The banking crisis should have taught Obama that the "free market" is not necessarily free, does not necessarily function like the "markets" described in economics texts, and can produce "innovations" that make its leaders rich by impoverishing the nation. Markets that have effective regulatory "cops on the beat" can be efficient and fair. Markets overseen by anti-regulators can become endemically fraudulent and cause Great Recessions. Obama's financial team continues to be led by the anti-regulators that helped make our financial system so criminogenic that it produced the Great Recession. (Bush's financial team was even worse.) This is why the elite frauds now loot "their" banks with impunity.
The closest analog to the Sputnik moment is the collapse of the financial system in 2008 under President Bush shortly after Lehman failed. That collapse demonstrated the intellectual bankruptcy of theoclassical economics and its anti-regulatory and anti-governmental reflexes.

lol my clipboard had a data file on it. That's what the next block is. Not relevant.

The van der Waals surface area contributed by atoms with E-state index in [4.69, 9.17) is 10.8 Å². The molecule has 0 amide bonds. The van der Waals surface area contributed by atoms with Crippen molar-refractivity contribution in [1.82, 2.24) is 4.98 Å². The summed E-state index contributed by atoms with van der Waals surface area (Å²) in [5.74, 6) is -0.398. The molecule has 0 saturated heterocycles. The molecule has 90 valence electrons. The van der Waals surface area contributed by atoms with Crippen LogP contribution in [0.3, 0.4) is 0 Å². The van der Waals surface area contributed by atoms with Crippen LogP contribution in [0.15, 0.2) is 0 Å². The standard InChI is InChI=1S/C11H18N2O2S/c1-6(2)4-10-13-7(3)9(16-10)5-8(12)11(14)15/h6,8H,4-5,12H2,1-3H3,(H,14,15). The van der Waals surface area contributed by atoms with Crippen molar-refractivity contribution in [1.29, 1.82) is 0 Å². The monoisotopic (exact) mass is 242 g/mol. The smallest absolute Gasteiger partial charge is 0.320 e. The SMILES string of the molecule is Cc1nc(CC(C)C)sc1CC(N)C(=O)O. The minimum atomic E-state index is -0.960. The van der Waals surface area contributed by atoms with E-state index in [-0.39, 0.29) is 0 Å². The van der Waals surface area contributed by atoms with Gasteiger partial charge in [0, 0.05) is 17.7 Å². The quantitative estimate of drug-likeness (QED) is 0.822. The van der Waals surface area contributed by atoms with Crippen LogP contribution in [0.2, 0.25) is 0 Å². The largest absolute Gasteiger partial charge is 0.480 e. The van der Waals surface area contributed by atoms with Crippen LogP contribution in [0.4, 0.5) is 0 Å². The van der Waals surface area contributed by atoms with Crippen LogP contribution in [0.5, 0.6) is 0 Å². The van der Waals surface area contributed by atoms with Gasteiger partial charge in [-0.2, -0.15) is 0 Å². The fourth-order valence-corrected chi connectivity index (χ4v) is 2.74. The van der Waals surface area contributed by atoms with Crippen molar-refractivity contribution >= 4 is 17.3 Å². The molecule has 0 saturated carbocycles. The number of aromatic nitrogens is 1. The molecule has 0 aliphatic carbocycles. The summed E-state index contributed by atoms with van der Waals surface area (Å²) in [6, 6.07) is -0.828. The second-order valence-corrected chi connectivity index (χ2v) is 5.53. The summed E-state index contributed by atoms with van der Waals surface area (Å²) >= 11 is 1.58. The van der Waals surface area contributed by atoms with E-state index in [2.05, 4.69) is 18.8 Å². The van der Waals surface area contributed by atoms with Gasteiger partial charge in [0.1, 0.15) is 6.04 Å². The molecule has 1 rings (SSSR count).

Bill Black is an associate professor of economics and law at the University of Missouri-Kansas City, a white-collar criminologist, a former senior financial regulator, and the author of The Best Way to Rob a Bank is to Own One.